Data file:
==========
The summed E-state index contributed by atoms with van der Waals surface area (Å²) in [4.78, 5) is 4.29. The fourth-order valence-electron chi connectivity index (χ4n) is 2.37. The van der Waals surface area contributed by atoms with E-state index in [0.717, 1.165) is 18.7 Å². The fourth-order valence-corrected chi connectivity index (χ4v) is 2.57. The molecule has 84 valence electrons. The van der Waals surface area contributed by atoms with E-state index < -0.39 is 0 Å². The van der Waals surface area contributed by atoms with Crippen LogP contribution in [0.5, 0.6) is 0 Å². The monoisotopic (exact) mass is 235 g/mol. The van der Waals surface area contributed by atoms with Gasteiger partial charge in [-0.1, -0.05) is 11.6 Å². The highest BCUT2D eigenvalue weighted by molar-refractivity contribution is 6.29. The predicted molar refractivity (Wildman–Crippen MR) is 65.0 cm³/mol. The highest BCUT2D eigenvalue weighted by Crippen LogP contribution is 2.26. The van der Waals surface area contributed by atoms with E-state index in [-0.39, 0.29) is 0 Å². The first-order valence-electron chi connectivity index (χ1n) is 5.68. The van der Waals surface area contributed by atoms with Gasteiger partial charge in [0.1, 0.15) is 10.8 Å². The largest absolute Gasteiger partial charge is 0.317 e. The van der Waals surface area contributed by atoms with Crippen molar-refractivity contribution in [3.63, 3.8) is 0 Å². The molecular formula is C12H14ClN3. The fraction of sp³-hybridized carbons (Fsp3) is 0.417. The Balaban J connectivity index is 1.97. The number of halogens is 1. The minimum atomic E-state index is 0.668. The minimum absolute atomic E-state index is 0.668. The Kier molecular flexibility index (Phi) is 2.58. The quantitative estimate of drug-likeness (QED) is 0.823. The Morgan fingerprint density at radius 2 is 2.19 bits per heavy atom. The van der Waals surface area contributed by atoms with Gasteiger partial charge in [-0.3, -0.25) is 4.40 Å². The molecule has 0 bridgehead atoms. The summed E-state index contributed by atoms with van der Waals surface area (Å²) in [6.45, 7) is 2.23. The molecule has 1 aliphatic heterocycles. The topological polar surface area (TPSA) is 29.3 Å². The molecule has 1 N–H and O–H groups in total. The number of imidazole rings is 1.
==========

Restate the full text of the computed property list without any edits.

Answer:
The summed E-state index contributed by atoms with van der Waals surface area (Å²) in [4.78, 5) is 4.29. The fourth-order valence-electron chi connectivity index (χ4n) is 2.37. The van der Waals surface area contributed by atoms with E-state index in [0.717, 1.165) is 18.7 Å². The fourth-order valence-corrected chi connectivity index (χ4v) is 2.57. The molecule has 84 valence electrons. The van der Waals surface area contributed by atoms with E-state index < -0.39 is 0 Å². The van der Waals surface area contributed by atoms with Crippen LogP contribution in [0.5, 0.6) is 0 Å². The monoisotopic (exact) mass is 235 g/mol. The van der Waals surface area contributed by atoms with Gasteiger partial charge in [-0.1, -0.05) is 11.6 Å². The highest BCUT2D eigenvalue weighted by molar-refractivity contribution is 6.29. The predicted molar refractivity (Wildman–Crippen MR) is 65.0 cm³/mol. The highest BCUT2D eigenvalue weighted by Crippen LogP contribution is 2.26. The van der Waals surface area contributed by atoms with E-state index in [-0.39, 0.29) is 0 Å². The first-order valence-electron chi connectivity index (χ1n) is 5.68. The van der Waals surface area contributed by atoms with Gasteiger partial charge in [0.1, 0.15) is 10.8 Å². The largest absolute Gasteiger partial charge is 0.317 e. The van der Waals surface area contributed by atoms with Crippen molar-refractivity contribution in [3.63, 3.8) is 0 Å². The molecular formula is C12H14ClN3. The fraction of sp³-hybridized carbons (Fsp3) is 0.417. The Balaban J connectivity index is 1.97. The number of halogens is 1. The minimum atomic E-state index is 0.668. The minimum absolute atomic E-state index is 0.668. The Kier molecular flexibility index (Phi) is 2.58. The quantitative estimate of drug-likeness (QED) is 0.823. The Morgan fingerprint density at radius 2 is 2.19 bits per heavy atom. The van der Waals surface area contributed by atoms with Gasteiger partial charge in [-0.3, -0.25) is 4.40 Å². The molecule has 0 bridgehead atoms. The summed E-state index contributed by atoms with van der Waals surface area (Å²) in [6.45, 7) is 2.23. The molecule has 1 aliphatic heterocycles. The topological polar surface area (TPSA) is 29.3 Å². The molecule has 1 N–H and O–H groups in total. The number of imidazole rings is 1.